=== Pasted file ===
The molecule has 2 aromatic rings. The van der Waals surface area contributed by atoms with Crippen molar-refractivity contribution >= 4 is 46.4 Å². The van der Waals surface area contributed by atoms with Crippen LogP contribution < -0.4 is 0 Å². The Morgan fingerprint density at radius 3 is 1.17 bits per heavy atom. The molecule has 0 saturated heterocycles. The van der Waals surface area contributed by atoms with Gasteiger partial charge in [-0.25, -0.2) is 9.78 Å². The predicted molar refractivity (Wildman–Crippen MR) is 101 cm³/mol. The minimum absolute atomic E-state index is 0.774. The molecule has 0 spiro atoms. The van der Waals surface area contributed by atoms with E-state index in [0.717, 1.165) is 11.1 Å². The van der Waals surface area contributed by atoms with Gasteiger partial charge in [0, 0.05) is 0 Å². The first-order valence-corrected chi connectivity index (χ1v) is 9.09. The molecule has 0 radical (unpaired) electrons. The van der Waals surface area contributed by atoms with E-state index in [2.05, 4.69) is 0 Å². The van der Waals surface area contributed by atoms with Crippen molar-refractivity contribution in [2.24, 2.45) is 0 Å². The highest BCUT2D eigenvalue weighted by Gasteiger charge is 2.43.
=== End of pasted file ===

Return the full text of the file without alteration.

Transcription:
The molecule has 2 aromatic rings. The van der Waals surface area contributed by atoms with Crippen molar-refractivity contribution >= 4 is 46.4 Å². The van der Waals surface area contributed by atoms with Crippen LogP contribution < -0.4 is 0 Å². The Morgan fingerprint density at radius 3 is 1.17 bits per heavy atom. The molecule has 0 saturated heterocycles. The van der Waals surface area contributed by atoms with Gasteiger partial charge in [-0.25, -0.2) is 9.78 Å². The predicted molar refractivity (Wildman–Crippen MR) is 101 cm³/mol. The minimum absolute atomic E-state index is 0.774. The molecule has 0 spiro atoms. The van der Waals surface area contributed by atoms with E-state index in [0.717, 1.165) is 11.1 Å². The van der Waals surface area contributed by atoms with Gasteiger partial charge in [0, 0.05) is 0 Å². The first-order valence-corrected chi connectivity index (χ1v) is 9.09. The molecule has 0 radical (unpaired) electrons. The van der Waals surface area contributed by atoms with E-state index in [2.05, 4.69) is 0 Å². The van der Waals surface area contributed by atoms with Crippen molar-refractivity contribution in [2.24, 2.45) is 0 Å². The highest BCUT2D eigenvalue weighted by Gasteiger charge is 2.43.